gentoo on hp dc7900eC

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Now it has its own domain:🙂

If you want to read the latest version of this article (recommended) please click here and I open the page for you.

As my Compaq 6820s laptop’s AC/DC died (or maybe only the laptop’s DC jack, I haven’t investigated yet the issue) I had been forced to move on and to put at work an old friend, a HP dc7900eC/E8400 convertible minitower.

The laptop has a Corsair Force 3 SSD 90GB hard disk and I wished desperately to use it again.

If I was a Windows user I would be in that situation when you have to start all from the scratch: reinstall OS, apps, drivers, …, move data from the old system to the new system.

Well, the good news is that I am not a Windows user. I am a Linux user and I am proud about this. So all I had to do was to move the SSD from the broken laptop to my old-friend dc7900 desktop. It booted without any problem, so few minutes later I was able to continue my usual work.

But I was not willing to talk about that, what I intended to write was about the performance I got by using the old-friend dc7900 desktop PC.

After upgrading my laptop CPU I have been using an Intel T9300 that gave my a lot of satisfaction using that laptop. On the dc7900eC desktop I have an Intel E8400 cpu that is 0.5 GHz faster. The performance difference between them can be seen here. They have the same number of cores and threads but the FSB of the desktop is 1333MHz while the FSB of the laptop is only 800MHz. Also the bus/core ratio is 9 for the desktop and 12.5 for the laptop. The rest of their specifications are quite similar.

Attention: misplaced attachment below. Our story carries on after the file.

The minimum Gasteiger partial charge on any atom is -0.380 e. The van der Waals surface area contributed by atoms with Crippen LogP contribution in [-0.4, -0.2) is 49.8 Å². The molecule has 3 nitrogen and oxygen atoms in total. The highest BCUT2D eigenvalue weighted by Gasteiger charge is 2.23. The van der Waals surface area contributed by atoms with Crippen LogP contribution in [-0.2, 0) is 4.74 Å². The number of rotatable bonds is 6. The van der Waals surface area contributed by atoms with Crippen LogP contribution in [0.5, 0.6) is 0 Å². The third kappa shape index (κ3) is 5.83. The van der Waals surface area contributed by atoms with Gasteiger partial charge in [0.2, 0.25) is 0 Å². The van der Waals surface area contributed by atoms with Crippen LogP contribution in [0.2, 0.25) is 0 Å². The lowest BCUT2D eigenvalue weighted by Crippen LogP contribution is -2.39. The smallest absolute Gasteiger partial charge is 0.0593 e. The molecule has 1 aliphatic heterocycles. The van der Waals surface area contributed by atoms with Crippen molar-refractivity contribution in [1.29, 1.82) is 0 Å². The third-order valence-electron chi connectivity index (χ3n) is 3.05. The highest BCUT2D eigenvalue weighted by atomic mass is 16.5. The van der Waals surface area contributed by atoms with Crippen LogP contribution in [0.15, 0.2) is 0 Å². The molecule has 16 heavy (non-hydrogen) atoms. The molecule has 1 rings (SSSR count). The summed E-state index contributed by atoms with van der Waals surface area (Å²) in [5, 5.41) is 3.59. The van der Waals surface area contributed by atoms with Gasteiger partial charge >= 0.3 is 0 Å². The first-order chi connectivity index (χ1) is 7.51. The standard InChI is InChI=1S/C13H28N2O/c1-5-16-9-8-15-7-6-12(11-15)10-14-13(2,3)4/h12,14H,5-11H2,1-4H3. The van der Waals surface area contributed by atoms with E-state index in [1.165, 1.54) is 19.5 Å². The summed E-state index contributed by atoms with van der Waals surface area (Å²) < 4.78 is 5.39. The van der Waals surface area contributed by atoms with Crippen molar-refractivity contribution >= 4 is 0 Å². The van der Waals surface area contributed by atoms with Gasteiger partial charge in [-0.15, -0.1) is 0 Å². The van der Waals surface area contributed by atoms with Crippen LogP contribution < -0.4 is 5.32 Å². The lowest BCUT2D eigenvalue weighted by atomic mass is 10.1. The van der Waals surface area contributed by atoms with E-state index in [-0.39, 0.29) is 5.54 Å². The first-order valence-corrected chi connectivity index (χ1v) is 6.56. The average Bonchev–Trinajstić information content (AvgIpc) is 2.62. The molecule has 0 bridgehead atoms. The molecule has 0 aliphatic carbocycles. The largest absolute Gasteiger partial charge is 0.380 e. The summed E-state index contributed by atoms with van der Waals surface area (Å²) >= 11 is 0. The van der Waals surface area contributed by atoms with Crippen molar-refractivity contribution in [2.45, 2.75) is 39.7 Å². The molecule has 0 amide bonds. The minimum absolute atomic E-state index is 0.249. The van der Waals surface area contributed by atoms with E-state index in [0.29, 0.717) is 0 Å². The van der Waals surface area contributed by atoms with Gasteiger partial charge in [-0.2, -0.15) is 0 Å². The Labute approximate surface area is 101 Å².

If you have the speed of the northbridge bus used to carry data between CPU and memory hub (aka FSB), the bus/core ratio and the number of core/threads of the cpu then you can do the math and you will get the cpu speed. For instance:

  • Intel T9300 (2 cores, 2 threads per core, FSB 800MHz, bus/core ratio is 12.5)
    • speed(cpu) = ratio*fsb/threads = 12.5*800MHz/(2*2) = 2500MHz
  • Intel E8400 (2 cores, 2 threads per core, FSB 1333MHz, bus/core ratio is 9)
    • speed(cpu) = ratio*fsb/threads = 9*1333MHz/(2*2) = 2999.25MHz

Ok, so I got 0.5MHz more, so what?

If after the installation of the SSD disk in my laptop I was impressed to find that the SSD boosts my laptop boot from 20″ to something like 12 seconds (which means 40% faster boot), now I am in a situation where my desktop system boots in about 6 seconds. This is, by the way, 50% faster than ‘yesterday’. However, this is 70% faster than the day I used for the first time my laptop (which now is broken, if I haven’t told you yet).

I should mention that my system is a Linux 3.5.0 #2 SMP x86_64 Intel(R) Core(TM)2 Duo CPU E8400 @ 3.00GHz GenuineIntel GNU/Linux and I use Xfce as a desktop environment. The boot is timed up to the moment that the desktop is fully loaded (with auto-login in my case) and the user can starts using it.

Do my system really boots in just only 6 second? Let’s see:

click here to zoom

Note: in the image above see the vertical dotted line which shows where the boot really finished. The boot is considered as finished when the Xfce window manager have started (e.q. xfwm4 process). That point correspond with the moment when the desktop was loaded and ready to accept the user requests.

About Eugen Mihailescu

Always looking to learn more about *nix world, about the fundamental concepts of arithmetic, algebra and geometry. I am also passionate about programming, database and systems administration.
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